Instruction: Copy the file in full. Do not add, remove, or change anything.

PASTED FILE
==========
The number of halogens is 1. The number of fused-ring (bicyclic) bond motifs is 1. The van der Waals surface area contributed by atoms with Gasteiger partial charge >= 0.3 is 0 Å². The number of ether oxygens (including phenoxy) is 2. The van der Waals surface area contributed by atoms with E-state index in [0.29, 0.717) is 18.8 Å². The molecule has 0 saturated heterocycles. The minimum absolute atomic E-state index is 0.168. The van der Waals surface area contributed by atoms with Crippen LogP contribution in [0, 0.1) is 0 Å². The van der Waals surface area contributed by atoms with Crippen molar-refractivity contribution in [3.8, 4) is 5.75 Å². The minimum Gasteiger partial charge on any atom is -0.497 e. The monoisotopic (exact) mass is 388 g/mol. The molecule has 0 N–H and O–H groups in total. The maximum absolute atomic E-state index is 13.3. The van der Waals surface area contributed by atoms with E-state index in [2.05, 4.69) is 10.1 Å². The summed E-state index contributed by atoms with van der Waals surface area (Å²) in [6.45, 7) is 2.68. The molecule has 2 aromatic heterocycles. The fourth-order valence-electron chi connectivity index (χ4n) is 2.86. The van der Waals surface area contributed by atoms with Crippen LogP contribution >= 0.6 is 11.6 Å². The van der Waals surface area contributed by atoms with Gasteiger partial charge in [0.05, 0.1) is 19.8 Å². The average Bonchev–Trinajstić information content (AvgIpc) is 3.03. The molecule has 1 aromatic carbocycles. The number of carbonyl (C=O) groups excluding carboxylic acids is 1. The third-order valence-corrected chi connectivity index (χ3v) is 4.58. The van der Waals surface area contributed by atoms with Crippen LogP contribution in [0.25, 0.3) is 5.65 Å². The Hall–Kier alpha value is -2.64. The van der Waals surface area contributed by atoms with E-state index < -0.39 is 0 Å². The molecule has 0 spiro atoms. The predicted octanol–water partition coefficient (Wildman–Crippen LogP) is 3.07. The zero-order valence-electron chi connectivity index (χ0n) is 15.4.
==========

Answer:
The number of halogens is 1. The number of fused-ring (bicyclic) bond motifs is 1. The van der Waals surface area contributed by atoms with Gasteiger partial charge >= 0.3 is 0 Å². The number of ether oxygens (including phenoxy) is 2. The van der Waals surface area contributed by atoms with E-state index in [0.29, 0.717) is 18.8 Å². The molecule has 0 saturated heterocycles. The minimum absolute atomic E-state index is 0.168. The van der Waals surface area contributed by atoms with Crippen LogP contribution in [0, 0.1) is 0 Å². The van der Waals surface area contributed by atoms with Crippen molar-refractivity contribution in [3.8, 4) is 5.75 Å². The minimum Gasteiger partial charge on any atom is -0.497 e. The monoisotopic (exact) mass is 388 g/mol. The molecule has 0 N–H and O–H groups in total. The maximum absolute atomic E-state index is 13.3. The van der Waals surface area contributed by atoms with E-state index in [2.05, 4.69) is 10.1 Å². The summed E-state index contributed by atoms with van der Waals surface area (Å²) in [6.45, 7) is 2.68. The molecule has 2 aromatic heterocycles. The fourth-order valence-electron chi connectivity index (χ4n) is 2.86. The van der Waals surface area contributed by atoms with Crippen LogP contribution >= 0.6 is 11.6 Å². The van der Waals surface area contributed by atoms with Gasteiger partial charge in [0.05, 0.1) is 19.8 Å². The average Bonchev–Trinajstić information content (AvgIpc) is 3.03. The molecule has 1 aromatic carbocycles. The number of carbonyl (C=O) groups excluding carboxylic acids is 1. The third-order valence-corrected chi connectivity index (χ3v) is 4.58. The van der Waals surface area contributed by atoms with Crippen LogP contribution in [0.25, 0.3) is 5.65 Å². The Hall–Kier alpha value is -2.64. The van der Waals surface area contributed by atoms with E-state index < -0.39 is 0 Å². The molecule has 0 spiro atoms. The predicted octanol–water partition coefficient (Wildman–Crippen LogP) is 3.07. The zero-order valence-electron chi connectivity index (χ0n) is 15.4.